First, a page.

Cats in their senior years tend to be less efficient at regular grooming to keep their coat looking good. This may be exacerbated by certain conditions such as arthritis, hyperthyroidism and dental disease.
Regular, gentle brushing with a rubber curry brush like the Kong Zoom Groom will help to keep their skin and coat looking and feeling great as they age.
Can you over brush a cat?
Your cat will be pretty clear about when they have had enough of the grooming session - they will stand up and walk away, or may bat their paws at the brush. However, it's important not to over-do it particularly with certain types of brushes such as bristle, pin and slicker brushes, as overbrushing can irritate the skin. Make sure that you use these firmer brushes gently, keep sessions short, and end them before your cat has had enough.
Certain breeds of cat like the Devon Rex and Cornish Rex have short, fine fur, which is easily broken with rough and overzealous brushing. A gentle groom with a Kazoo soft-bristled cat brush or grooming glove every few days is ideal.
Shedding is a common complaint from owners. Some cats will shed little and some will shed a lot! Shedding can be seasonal or it can be consistent all year round.
More frequent brushing may be required at certain times of the year during heavy shedding periods. One way to decrease the amount of fur ending up around the house is to brush your cat regularly using a deshedding brush.For more information about minimising the amount of hair throughout your house during these times, take a look at our article on How to Deal with Shedding Pet Hair.
Cats that Don't Shed
If you are looking for a cat breed that leaves minimal hair around the house, then look no further! Whilst most cat breeds will shed, hairless breeds such as the Sphynx, Bambino, Elf, Peterbald, Donskoy and Ukrainian Levkoy may be the one for you. Rex breeds like the Devon Rex and Cornish Rex have very short, fine fur which requires very little brushing and sheds minimally.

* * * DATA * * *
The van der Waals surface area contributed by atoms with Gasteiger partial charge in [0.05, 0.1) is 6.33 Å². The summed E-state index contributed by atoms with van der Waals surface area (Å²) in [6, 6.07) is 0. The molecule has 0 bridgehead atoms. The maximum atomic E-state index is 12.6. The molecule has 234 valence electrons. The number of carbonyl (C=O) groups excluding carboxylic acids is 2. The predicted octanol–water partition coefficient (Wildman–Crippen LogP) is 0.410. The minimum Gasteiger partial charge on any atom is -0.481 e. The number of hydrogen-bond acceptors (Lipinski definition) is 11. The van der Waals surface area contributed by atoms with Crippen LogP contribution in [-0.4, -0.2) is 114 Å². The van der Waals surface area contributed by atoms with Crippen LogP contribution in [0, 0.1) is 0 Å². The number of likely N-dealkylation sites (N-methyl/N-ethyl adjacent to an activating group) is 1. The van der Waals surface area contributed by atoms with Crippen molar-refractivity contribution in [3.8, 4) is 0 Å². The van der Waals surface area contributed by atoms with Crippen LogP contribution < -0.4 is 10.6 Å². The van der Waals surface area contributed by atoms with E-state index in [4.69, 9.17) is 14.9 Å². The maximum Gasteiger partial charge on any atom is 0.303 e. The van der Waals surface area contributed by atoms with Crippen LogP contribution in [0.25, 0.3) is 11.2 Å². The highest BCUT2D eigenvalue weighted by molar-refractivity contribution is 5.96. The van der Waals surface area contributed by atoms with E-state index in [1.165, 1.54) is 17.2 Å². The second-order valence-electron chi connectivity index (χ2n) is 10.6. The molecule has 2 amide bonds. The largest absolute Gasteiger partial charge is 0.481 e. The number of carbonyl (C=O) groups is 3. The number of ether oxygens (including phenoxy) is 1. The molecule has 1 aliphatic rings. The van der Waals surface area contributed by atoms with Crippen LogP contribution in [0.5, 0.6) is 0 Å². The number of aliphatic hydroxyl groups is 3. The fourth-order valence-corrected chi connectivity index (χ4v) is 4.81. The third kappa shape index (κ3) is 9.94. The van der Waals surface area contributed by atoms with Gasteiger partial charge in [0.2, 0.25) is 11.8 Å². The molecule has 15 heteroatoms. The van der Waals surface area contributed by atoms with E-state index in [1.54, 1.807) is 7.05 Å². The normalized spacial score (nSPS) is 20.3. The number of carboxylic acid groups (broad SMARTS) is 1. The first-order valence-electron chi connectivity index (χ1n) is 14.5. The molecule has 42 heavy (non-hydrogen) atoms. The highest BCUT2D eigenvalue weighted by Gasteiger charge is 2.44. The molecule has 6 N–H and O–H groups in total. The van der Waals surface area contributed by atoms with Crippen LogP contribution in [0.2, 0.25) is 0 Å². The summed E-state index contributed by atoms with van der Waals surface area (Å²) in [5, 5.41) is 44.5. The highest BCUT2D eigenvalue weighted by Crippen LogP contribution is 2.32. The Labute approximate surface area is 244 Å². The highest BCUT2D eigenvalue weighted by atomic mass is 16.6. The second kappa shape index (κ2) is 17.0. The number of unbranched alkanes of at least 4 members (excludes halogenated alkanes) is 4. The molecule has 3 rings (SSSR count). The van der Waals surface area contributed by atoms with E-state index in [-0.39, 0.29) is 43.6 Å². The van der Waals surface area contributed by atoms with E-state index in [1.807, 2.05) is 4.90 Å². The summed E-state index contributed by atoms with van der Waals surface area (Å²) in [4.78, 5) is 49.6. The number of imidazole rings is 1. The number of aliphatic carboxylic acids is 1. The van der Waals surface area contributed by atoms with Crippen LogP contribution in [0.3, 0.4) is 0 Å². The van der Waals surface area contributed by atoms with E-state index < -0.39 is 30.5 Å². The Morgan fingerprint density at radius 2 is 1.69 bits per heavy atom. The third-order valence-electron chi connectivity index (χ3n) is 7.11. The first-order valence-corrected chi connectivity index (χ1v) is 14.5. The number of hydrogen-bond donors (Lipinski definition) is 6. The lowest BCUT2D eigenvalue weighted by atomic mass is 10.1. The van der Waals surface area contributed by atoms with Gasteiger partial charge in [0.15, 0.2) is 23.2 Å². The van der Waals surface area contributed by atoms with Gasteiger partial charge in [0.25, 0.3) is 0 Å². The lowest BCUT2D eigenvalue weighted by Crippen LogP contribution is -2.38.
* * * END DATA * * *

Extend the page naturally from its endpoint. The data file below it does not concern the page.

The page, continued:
Cat Deshedding Brushes and Tools
Like bathing, most cats do not require their coats to be clipped. Regular brushing is the best way to keep their coats looking good, and to prevent matting and tangles. However, tough matts which just won't budge with gentle brushing and teasing apart usually require clipping in order to be safely removed. Many owners elect to have this done by a professional groomer or veterinarian, however some pet parents are happy enough to do the clipping at home.
It's important to start slowly and make the process a positive experience for your cat.
- To start with, tire your cat out with some games or a play session, and make the environment nice and calm. A Feliway Diffuser or spray can help to keep your cat calm and relaxed.
- Turn the clippers on and without touching the clippers to their coat, give them a tasty treat and turn the clippers off again. Repeat this process until they are not phased by the sound of the clippers.
- You can then begin the process of clipping their coat. A second person to help hold your cat is very helpful. You may also like to make use of a cat lick mat with some liquid or paste treats for cats applied, to help distract your cat.
- Leaving a centimetre or so of hair rather than clipping right down to the skin helps to maintain some insulation from the elements, avoids the risk of cutting the skin and helps to prevent post-clipping hair loss.
- If required, clip around the head and face last.
- Keep the sessions short and positive - you may need to complete the entire process in several stages. Take extra care around matted fur as this can pull on the skin and make it easy to cut your cat's skin.
Knowing the difference between cat trimmers and cat clippers is important. Cat trimmers like the Wahl Pet Trimmer Pocket Pro are designed for small detailed areas and touch ups, such as around the face and head. Cat clippers are designed for longer hair.